Customers are keeping Australia’s FMCG and retail sectors focused on how best to dazzle, capture, and retain their business over a lifetime – and beyond.
The customer-centric revolution was the key topic at Food and Grocery Australia 2018 held in Melbourne last month. The two-day program featured local and international speakers, providing insights into technologies, social trends and commercial dynamics that are shaping the way consumers connect with products and brands, and driving the future of Australia’s $127 billion food and grocery sector.
Vive la revolution
Woolworths Supermarkets Managing Director Claire Peters opened the event with glimpses into retailers’ strategies to keep the customer “at the heart of everything they do”, such as localising Woolworths’ ranging, differentiation and service innovations.
Coles CEO John Durkan closed the bill the following day with insights into the reinvigoration of Coles’ operations and the retailer’s response to customer feedback, including a commitment to everyday low pricing and promotions, complemented by new product and service offerings.
Consumer expert Christopher Zinn gave his take on how to satisfy ever-increasing consumer expectations. According to Mr Zinn, products that demonstrate value beyond price and brands that engender trust will be the big winners in the consumer loyalty race.
A snapshot of the consumer and retail employment landscape in 2025 was provided by social analyst Mark McCrindle. Mr McCrindle spoke of the demographic and generational shifts that are altering society forever and highlighted those megatrends that leaders will need to navigate to futureproof their organisations. Neilsen’s Justin Sargent then took a micro perspective on what’s required for commercial growth: business will need agility, decisiveness, flexibility and a willingness to throw all their resources at increasing their knowledge of customer behaviour.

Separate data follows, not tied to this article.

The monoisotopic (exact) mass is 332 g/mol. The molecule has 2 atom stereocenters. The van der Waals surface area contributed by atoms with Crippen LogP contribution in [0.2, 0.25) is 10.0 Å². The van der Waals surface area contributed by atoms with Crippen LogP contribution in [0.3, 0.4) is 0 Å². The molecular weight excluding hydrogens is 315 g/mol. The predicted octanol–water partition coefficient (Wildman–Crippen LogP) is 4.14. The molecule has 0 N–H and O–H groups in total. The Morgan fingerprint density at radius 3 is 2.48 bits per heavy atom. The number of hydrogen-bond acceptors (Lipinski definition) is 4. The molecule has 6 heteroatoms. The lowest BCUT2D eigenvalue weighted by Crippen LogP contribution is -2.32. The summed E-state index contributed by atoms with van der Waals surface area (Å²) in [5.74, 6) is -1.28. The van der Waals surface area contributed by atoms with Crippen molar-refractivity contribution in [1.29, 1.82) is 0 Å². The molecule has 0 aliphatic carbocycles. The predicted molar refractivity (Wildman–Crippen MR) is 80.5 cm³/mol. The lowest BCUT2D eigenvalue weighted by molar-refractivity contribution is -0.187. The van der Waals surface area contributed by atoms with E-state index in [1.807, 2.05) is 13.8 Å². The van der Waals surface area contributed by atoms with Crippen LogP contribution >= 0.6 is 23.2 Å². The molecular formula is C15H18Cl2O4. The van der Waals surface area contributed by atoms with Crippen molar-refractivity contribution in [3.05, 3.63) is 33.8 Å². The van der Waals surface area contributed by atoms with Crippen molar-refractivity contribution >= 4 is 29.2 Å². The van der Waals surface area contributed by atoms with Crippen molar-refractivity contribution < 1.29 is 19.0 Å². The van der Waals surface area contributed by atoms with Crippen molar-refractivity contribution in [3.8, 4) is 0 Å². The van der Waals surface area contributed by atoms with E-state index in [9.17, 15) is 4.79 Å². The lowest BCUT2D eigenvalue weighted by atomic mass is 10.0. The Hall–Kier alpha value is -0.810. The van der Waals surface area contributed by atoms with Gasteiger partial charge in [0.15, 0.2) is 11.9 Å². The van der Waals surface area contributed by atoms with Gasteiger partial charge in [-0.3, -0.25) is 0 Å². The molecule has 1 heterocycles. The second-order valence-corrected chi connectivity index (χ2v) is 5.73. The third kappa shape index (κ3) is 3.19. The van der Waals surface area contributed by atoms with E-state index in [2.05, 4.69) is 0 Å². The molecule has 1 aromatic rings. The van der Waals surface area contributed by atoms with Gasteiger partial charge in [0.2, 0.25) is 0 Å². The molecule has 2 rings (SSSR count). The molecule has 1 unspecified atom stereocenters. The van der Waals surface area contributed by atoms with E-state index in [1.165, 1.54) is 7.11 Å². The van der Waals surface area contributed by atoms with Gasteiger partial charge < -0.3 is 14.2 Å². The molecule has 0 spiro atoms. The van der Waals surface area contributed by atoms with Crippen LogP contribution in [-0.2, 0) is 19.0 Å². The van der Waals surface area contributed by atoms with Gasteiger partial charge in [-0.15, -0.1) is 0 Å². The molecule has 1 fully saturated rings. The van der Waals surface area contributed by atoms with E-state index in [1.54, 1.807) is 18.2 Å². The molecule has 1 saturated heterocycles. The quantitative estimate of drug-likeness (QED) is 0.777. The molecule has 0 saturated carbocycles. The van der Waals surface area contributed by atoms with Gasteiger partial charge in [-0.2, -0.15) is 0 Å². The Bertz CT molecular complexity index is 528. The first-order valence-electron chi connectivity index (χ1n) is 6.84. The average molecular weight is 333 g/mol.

Brand trust is paramount
Underpinning the central theme of customer-as-king-or-queen is the need for business to understand and respond to consumers’ increasingly demanding brand expectations. Real World Marketing’s Paul Bull spoke about the evolution of brand expectations and drew inspiration from brands that have delivered in innovative and impactful ways.
Woolworths Director of Longlife, Space & Insights Peter McNamara looked at building brand trust through times of transition. He spoke about some of the lessons the retailer has learnt from the more challenging periods in history and gave examples of customer-led decision making and use of key customer metrics to orientate the organisation culturally. According to Mondeléz International’s Kjetil Undhjem , brand relevance is more important than ever, and establishing relevance in a saturated market is achieved by being bold, always asking ‘why’ and never fearing your heritage.
A panel of Ernst & Young executives and industry experts also gave examples of innovations and technologies – such as augmented reality and social enterprise – that will help brands succeed in an era when connecting with the consumer is paramount.
A different strategy for inspiring brand trust came from KPMG’s Laszlo Peter, who explained blockchain in a FMCG setting and its potential for delivering solutions to challenges such as food waste and improving transparency through food traceability.